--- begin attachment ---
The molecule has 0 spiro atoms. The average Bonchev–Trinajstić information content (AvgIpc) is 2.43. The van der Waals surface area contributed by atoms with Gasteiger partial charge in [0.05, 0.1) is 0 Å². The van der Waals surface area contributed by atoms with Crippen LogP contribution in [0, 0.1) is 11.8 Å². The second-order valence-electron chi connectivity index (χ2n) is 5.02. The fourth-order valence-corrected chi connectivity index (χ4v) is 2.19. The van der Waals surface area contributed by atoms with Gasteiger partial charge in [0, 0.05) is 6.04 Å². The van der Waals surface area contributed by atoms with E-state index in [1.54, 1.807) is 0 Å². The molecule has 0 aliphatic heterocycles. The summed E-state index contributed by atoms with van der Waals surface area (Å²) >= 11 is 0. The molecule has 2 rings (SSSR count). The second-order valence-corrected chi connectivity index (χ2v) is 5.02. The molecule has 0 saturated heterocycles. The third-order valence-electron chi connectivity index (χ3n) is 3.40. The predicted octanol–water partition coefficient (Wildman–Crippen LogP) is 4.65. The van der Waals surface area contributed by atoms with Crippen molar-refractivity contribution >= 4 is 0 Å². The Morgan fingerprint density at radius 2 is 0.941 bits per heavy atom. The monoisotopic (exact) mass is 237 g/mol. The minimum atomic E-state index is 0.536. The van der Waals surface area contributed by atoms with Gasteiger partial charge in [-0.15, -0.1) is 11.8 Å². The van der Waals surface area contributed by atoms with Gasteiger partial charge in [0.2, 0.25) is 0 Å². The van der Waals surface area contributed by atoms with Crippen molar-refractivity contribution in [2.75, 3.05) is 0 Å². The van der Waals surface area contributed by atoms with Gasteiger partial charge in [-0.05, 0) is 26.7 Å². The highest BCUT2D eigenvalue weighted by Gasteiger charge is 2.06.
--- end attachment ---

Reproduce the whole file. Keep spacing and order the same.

The molecule has 0 spiro atoms. The average Bonchev–Trinajstić information content (AvgIpc) is 2.43. The van der Waals surface area contributed by atoms with Gasteiger partial charge in [0.05, 0.1) is 0 Å². The van der Waals surface area contributed by atoms with Crippen LogP contribution in [0, 0.1) is 11.8 Å². The second-order valence-electron chi connectivity index (χ2n) is 5.02. The fourth-order valence-corrected chi connectivity index (χ4v) is 2.19. The van der Waals surface area contributed by atoms with Gasteiger partial charge in [0, 0.05) is 6.04 Å². The van der Waals surface area contributed by atoms with E-state index in [1.54, 1.807) is 0 Å². The molecule has 0 aliphatic heterocycles. The summed E-state index contributed by atoms with van der Waals surface area (Å²) >= 11 is 0. The molecule has 2 rings (SSSR count). The second-order valence-corrected chi connectivity index (χ2v) is 5.02. The molecule has 0 saturated heterocycles. The third-order valence-electron chi connectivity index (χ3n) is 3.40. The predicted octanol–water partition coefficient (Wildman–Crippen LogP) is 4.65. The van der Waals surface area contributed by atoms with Crippen molar-refractivity contribution >= 4 is 0 Å². The Morgan fingerprint density at radius 2 is 0.941 bits per heavy atom. The monoisotopic (exact) mass is 237 g/mol. The minimum atomic E-state index is 0.536. The van der Waals surface area contributed by atoms with Gasteiger partial charge in [-0.15, -0.1) is 11.8 Å². The van der Waals surface area contributed by atoms with Gasteiger partial charge in [0.2, 0.25) is 0 Å². The van der Waals surface area contributed by atoms with Crippen molar-refractivity contribution in [2.75, 3.05) is 0 Å². The van der Waals surface area contributed by atoms with Gasteiger partial charge in [-0.05, 0) is 26.7 Å². The highest BCUT2D eigenvalue weighted by Gasteiger charge is 2.06.